But now, for people around the world whose job prospects are constrained by their skill levels and who may lack the resources to upgrade them through conventional training, an Ireland-based company called ALISON — Advanced Learning Interactive Systems Online — is providing free online interactive education to help people acquire workplace skills.

It has a million registered learners, mostly in the United States, the United Kingdom, India, Malaysia, the Philippines, Nigeria and the Middle East. It is adding 50,000 learners each month, and the services it offers are likely to proliferate in the coming years.

ALISON offers some 400 vocational courses at “certificate level” (1 to 2 hours of study) or “diploma level” (about 9 to 11 hours of study) and plans to add 600 more in the coming year. Its most popular course, ABC IT, is a 15- to 20-hour training suite that covers similar ground to the widely recognized International Computer Driving License curriculum. ALISON’s certification is free, while ICDL certification can cost over $500.

Other popular offerings are project management, accounting, customer service, human resources, Microsoft Excel, health studies, basic study skills, operations management and psychology.

Last year, 50,000 users earned certificates or diplomas, which indicate that they completed courses and scored 80% or above on ALISON’s online assessment. Employers can verify an applicant’s knowledge with an online “flash test” of randomized questions (reminiscent of typing tests for stenographers).

Testimonials of a Superior Learning Experience

ALISON doesn’t have the capacity to track its learners’ career progress, but it has thousands of testimonials on its Web site. A typical example is one from Mariyam Thiseena, from the Maldives who found ALISON through Google and is currently pursuing a diploma in environmental engineering:

I love ALISON because you give the feeling that even the poorest person deserves an education.

Another student, Zakiyu Iddris Tandunayir, from Accra, Ghana, completed a diploma in social media marketing, and  has since received contracts worth $700:

I’ve been interested in social media for a long time, but when I discovered ALISON, I committed myself to it. I studied day in and day out. I passed my exam, then I set up a page on Facebook to do social media for businesses. I put my number in there and people started calling me. For my eight years of Internet experience I have never felt the way I feel now.

Leveraging For-Profit Educational Expertise

Vision: The decision to make everything on ALISON free remains the key factor that distinguishes the site from others of its type, and makes it globally valuable. Company founder Mike Feerick, who received an award last year from Unesco for innovation in online workplace education and has been recognized by Ashoka as a social entrepreneur:

My vision is that all basic education and training is freely accessible online worldwide and accessible by everyone. Education underpins all social progress. If we can improve the general education level worldwide, global poverty can be dealt with profoundly and a general standard of living can be vastly improved.

Growth Model: Feerick says that the scope of the problem necessitates a business approach. ALISON works to leverage and redirect the large supply of for-profit courses, searching for high-quality vocational offerings and inviting publishers to make some of their courses available on ALISON free.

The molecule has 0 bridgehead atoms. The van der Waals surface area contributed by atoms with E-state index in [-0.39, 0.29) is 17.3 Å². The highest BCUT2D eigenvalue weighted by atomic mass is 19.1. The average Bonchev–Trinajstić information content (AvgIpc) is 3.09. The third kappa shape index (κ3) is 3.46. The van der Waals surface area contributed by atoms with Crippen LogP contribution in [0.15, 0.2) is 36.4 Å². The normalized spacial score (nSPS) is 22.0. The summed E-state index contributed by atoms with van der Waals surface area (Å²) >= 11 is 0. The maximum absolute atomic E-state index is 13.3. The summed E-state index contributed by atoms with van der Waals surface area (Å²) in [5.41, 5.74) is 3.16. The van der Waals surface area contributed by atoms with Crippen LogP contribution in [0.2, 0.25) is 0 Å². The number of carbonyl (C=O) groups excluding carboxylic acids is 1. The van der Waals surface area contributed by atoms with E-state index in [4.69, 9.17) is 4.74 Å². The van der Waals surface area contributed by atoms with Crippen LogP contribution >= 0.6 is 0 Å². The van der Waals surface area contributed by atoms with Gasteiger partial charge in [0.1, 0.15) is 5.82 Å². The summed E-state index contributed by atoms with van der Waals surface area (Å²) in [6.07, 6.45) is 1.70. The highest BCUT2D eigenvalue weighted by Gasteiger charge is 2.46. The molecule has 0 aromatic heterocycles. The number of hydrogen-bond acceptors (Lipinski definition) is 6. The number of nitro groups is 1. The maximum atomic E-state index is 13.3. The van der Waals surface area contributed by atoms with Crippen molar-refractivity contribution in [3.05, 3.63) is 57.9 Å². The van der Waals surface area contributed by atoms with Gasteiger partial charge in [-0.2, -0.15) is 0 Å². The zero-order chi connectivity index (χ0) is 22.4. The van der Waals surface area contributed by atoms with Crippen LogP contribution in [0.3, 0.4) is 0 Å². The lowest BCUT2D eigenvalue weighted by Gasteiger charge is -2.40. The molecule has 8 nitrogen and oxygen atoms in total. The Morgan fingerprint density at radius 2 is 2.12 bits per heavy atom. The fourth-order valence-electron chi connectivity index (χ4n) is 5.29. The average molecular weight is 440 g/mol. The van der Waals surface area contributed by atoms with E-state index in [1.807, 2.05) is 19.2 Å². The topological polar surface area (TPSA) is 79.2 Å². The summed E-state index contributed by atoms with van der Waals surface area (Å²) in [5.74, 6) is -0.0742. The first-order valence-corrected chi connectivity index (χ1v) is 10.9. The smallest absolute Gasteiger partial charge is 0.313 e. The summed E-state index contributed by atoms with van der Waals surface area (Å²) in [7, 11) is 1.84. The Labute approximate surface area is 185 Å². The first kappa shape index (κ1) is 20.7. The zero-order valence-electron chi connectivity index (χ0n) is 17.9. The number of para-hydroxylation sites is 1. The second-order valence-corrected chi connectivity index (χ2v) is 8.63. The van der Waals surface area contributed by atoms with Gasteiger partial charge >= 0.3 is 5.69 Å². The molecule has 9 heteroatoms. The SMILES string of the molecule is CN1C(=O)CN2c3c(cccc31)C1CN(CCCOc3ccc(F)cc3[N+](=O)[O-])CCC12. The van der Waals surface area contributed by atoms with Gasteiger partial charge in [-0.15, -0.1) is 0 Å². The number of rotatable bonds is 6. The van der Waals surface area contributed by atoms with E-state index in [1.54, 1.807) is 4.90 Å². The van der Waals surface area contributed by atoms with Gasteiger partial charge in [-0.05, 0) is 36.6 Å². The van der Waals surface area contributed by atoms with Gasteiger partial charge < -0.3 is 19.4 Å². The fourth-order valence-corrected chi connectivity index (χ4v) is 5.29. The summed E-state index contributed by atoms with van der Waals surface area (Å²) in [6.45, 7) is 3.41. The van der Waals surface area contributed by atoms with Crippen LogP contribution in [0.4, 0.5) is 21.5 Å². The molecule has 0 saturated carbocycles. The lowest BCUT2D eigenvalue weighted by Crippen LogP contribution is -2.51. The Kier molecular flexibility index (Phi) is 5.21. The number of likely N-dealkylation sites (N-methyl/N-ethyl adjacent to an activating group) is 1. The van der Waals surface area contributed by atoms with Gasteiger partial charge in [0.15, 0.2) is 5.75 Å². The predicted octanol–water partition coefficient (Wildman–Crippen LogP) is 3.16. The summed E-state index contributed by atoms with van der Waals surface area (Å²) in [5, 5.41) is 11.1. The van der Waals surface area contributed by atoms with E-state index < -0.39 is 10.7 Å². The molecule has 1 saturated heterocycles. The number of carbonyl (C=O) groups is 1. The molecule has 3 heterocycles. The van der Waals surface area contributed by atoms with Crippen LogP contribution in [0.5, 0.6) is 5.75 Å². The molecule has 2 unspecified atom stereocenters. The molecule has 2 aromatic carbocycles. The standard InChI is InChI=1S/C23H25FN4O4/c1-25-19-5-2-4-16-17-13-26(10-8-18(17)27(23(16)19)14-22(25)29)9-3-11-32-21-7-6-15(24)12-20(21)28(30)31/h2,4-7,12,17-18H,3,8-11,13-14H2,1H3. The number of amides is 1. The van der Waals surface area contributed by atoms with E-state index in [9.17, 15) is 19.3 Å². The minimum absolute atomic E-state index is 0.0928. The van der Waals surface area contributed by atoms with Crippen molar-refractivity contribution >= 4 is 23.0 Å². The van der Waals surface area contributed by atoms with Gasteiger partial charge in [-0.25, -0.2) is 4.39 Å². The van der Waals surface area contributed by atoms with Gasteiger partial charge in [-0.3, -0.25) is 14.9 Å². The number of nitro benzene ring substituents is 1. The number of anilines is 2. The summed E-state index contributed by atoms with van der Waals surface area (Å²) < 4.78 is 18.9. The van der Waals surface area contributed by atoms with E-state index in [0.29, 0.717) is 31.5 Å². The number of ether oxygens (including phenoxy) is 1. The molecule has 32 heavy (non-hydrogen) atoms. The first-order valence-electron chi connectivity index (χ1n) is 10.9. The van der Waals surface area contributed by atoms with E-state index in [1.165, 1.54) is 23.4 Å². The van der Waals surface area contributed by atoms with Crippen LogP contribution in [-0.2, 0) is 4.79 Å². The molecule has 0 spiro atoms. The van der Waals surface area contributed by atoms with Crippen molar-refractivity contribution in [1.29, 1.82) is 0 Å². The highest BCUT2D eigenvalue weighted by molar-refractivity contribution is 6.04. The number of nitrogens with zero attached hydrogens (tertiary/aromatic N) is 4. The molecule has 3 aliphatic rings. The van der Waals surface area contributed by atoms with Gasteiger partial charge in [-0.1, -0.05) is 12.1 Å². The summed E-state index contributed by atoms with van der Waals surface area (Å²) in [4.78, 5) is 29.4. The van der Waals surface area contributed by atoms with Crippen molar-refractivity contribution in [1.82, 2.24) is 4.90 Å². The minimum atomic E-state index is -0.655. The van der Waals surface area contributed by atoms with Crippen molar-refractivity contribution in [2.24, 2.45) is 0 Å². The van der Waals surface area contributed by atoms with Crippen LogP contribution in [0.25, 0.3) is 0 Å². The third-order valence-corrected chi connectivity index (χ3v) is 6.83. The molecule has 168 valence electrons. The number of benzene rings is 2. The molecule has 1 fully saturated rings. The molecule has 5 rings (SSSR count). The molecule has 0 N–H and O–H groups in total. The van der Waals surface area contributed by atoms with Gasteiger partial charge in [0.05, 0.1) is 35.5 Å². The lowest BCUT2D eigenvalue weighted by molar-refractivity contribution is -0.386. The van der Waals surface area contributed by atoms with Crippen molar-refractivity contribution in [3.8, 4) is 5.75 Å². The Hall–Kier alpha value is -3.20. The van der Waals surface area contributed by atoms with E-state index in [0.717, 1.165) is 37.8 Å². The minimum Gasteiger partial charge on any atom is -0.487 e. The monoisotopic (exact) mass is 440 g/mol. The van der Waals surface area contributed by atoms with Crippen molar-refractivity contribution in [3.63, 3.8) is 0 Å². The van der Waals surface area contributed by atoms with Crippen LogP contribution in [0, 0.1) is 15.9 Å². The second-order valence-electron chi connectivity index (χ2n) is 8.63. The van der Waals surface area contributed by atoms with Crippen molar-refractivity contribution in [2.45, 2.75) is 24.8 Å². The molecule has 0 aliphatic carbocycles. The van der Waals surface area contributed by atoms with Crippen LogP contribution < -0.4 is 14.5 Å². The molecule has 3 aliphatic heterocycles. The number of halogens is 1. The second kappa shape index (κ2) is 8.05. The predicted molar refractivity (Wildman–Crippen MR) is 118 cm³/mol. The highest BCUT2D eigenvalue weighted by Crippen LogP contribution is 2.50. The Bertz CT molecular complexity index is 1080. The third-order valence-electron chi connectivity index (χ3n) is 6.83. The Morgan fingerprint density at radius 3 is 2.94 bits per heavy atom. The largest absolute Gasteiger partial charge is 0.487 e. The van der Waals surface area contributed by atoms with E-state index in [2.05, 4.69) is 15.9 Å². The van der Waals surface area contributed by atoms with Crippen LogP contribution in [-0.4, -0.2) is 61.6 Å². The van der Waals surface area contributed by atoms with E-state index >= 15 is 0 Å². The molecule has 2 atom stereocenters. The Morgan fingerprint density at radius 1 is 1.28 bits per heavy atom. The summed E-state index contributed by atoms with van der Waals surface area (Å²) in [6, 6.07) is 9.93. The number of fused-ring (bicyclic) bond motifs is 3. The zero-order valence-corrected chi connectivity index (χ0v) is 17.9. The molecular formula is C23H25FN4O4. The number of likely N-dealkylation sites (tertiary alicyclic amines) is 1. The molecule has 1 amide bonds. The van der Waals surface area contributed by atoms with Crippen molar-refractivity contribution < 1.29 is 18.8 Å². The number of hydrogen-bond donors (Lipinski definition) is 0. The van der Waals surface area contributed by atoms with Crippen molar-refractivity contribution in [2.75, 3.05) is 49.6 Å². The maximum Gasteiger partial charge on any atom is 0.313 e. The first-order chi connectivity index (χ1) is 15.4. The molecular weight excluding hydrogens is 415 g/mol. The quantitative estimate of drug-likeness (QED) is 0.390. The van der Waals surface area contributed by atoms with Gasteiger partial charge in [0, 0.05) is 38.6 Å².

Publishers agree to work with ALISON because the company generates business leads for them and shares its revenues, mostly from advertising, sales of certificates and token fees from learners.  For example, a graduate can purchase a paper certificate for $30 or one on parchment for $120, and opt to pay for premium access that loads slightly more quickly and has no ads. This model means that the more ALISON grows, the more free courses it will be able to offer.

Commitment to Quality:  Just as there is great variability in teacher quality, online education is mixed. Feerick notes:

There’s an enormous amount of learning out there. There’s also an enormous amount of rubbish. It’s hard to make out the difference if you don’t know what’s coming. We turn down a huge number of courses that are low quality.

Feerick’s staff members ask the following. “Is it good content? Is it interactive? Does it ask you to do something? Sometimes the content really lends itself to video — like language learning where you need pronunciation help. Does it flow logically? Is the content from a reliable source? Is there a way to assess the learning?”

An Expanding Enterprise:  ALISON is now offered through government workplace centers in 18 states. When a job seeker goes to EmployFlorida or Virginia Workforce Connection, he or she can work with a counselor to survey the job market and assess skill gaps and may then be referred to traditional brick and mortar training or ALISON courses. ALISON also supplies digital literacy training to public schools in the United States.

With all the cuts in education, Alison provides an alternative for public education. Jaime Maniatis, the technology instructor at the Daylight/Twilight Alternative High School, in Trenton, N.J., which serves students who have previously dropped out, uses the Alison ABC IT course, which is accessible from any computer in the building, is interactive and has quizzes that help keep students focused. This year, she plans to spend $165 for a premium service that is ad-free and allows her to track students’ progress in three classrooms.

Empowering Workers

As the cost of formal education has skyrocketed and the job market continues to change at a rapid clip, the responsibility for keeping their skills up-to-date will likely fall more and more on individuals. Many employees and employers alike will turn to online learning for convenience and affordability, and free programs meet an important gap.

Online Learning Infographic